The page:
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Call Your Broker

By Jason Y. Wood

As world financial markets wallow in volatility, boat owners may again find themselves questioning their long-term plans for their boat. Start the search for the next boat? List the current boat and test the waters? The temptation to put the next move on hold until markets stabilize is a strong one.

“There’s a lot less water in the pond and lot fewer fish in the water,” says Joel Lipton, president of United Yacht Sales [(800) 897-2270;]. “With the yacht-brokerage business, there are fewer customers out there. You are seeing a pretty high volume of turnover in terms of brokerage boats but the value of the boats continues to drop.”

As production of new boats slowed, the brokerage market’s glut of quality inventory began to thin. “The bright spot is that in the last three years, very few new boats have been built,” Lipton says. “So the supply of good quality, late-model pre-owned boats is starting to dry up substantially. Three years ago, you could have found a 48-foot Sea Ray sedan bridge priced somewhere in the low- to mid-$300,000 range. Now you’re going to pay the mid- to high-$300,000 to low $400,000 range, to get the same vessel. Believe it or not there are just fewer and fewer of them out there. If it’s in good shape there are just not a lot of boats in that class to compete with it.”

John Weller of Northrop and Johnson [(561) 379-5431;] sees a market being built on good foundations. “It’s nowhere where it used to be, but a lot of the boats that were really low-priced, desperate owners, a lot of that stuff got cleaned up in the last eight to ten months,” he says. “There are boats getting sold and it’s better than it’s been.”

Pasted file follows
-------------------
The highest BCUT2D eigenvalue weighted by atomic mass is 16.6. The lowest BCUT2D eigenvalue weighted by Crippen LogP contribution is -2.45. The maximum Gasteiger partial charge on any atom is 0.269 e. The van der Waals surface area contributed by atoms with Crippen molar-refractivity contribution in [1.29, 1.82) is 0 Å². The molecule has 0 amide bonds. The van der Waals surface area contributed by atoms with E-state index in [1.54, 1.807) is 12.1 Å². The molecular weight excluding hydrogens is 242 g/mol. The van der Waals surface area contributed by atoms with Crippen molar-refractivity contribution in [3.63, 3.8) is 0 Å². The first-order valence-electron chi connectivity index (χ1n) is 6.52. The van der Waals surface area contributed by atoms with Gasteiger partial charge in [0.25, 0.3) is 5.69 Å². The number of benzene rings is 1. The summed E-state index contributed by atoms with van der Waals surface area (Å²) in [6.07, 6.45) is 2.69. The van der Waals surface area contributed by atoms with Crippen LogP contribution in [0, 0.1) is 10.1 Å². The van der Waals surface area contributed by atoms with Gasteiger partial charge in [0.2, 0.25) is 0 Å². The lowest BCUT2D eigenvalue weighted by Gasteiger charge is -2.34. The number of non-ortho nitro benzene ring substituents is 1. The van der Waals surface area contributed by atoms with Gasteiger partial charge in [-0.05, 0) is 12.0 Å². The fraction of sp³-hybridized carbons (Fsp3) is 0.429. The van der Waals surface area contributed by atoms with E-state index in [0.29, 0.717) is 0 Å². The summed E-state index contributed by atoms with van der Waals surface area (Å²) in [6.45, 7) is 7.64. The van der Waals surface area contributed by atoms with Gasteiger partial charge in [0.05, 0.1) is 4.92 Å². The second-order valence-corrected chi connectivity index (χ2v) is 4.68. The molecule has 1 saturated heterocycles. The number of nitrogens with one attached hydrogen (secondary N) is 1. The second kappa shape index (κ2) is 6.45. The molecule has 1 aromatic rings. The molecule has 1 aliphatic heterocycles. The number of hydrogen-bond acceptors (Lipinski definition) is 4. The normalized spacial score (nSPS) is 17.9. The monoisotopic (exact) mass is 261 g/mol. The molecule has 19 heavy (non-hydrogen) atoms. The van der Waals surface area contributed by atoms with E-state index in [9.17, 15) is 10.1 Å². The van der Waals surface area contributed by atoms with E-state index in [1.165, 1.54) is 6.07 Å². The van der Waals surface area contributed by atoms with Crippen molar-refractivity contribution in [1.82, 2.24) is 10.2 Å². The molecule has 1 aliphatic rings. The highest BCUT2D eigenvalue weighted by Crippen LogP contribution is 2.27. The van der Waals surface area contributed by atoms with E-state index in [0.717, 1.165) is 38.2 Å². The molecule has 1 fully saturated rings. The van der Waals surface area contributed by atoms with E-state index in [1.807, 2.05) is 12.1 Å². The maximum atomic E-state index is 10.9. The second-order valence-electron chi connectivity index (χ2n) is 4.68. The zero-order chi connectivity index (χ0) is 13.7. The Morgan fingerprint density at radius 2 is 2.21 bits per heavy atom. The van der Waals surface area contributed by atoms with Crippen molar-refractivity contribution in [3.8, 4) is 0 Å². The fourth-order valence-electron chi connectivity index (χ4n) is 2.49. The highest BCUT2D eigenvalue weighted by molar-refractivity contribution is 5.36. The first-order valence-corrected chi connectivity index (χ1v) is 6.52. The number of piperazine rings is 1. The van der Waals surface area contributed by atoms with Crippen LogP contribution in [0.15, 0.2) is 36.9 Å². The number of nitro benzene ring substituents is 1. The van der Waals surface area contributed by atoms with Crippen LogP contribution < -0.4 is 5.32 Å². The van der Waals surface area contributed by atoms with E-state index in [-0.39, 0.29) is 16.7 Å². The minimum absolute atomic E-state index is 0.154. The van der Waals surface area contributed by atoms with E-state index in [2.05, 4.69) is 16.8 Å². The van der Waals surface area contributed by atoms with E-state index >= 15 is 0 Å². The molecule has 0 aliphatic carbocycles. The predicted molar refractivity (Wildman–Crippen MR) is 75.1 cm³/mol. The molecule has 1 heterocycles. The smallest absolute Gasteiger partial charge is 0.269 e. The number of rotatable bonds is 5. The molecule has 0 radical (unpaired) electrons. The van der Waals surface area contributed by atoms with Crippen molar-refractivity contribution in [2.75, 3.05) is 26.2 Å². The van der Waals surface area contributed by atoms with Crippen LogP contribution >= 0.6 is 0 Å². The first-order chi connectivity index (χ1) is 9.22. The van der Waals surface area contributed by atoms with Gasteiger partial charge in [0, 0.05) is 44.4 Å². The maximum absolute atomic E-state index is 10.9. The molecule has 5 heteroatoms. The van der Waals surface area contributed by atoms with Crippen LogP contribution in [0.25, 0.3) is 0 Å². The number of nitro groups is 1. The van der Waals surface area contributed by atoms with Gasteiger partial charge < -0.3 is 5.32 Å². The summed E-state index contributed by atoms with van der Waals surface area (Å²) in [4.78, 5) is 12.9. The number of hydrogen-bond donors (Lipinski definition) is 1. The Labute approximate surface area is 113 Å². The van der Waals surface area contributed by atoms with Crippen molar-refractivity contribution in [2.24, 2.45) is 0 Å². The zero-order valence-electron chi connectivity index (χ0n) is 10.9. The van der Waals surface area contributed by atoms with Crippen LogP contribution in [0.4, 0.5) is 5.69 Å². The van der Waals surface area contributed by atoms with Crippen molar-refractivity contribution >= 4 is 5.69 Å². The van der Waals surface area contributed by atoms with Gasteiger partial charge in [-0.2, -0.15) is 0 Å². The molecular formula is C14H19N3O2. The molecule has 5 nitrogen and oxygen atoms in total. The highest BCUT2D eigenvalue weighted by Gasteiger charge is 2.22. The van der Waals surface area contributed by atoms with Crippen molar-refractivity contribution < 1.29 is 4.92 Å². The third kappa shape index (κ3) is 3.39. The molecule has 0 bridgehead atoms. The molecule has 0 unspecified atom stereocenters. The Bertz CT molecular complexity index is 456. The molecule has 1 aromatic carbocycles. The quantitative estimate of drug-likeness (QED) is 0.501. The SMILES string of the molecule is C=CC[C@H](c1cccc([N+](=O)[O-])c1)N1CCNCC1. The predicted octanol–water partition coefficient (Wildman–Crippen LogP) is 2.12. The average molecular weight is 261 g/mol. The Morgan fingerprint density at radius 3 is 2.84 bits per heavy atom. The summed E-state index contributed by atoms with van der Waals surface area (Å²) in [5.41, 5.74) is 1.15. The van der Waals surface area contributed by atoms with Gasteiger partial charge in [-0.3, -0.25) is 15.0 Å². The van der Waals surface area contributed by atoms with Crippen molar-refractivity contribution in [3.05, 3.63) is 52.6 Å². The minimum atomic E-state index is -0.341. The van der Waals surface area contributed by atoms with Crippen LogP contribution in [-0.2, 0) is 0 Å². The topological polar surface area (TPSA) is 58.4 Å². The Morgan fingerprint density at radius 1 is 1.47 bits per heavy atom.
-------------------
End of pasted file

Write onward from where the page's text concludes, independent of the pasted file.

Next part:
Weller noted that it’s pretty quiet at the higher end of the market right now. “It’s affecting the super wealthy more in the attitude than whether they can afford something,” he says. “It’s more like With all this nasty stuff going on, do I really want to spend a bunch of money? It’s more mindset than capability.”

The fact is, no one can predict the future, and every boat owner’s case is different. Calling your broker and getting a sense of market value—both for what you have now, and what you want to move up into—may be a wise move.

“I am constantly advising our the brokers to tell their clients if they are serious about selling their boats, they must be very realistic with the price of their boats,” Lipton says. “In addition to that, they cannot describe the boat with rose-colored glasses on. It may have some blemishes here or there. Or it may not be in perfect shape. But you have to tell the market exactly what you’re offering, and the most important thing is to price your vessel realistically.” 

Joel LIpton
John Weller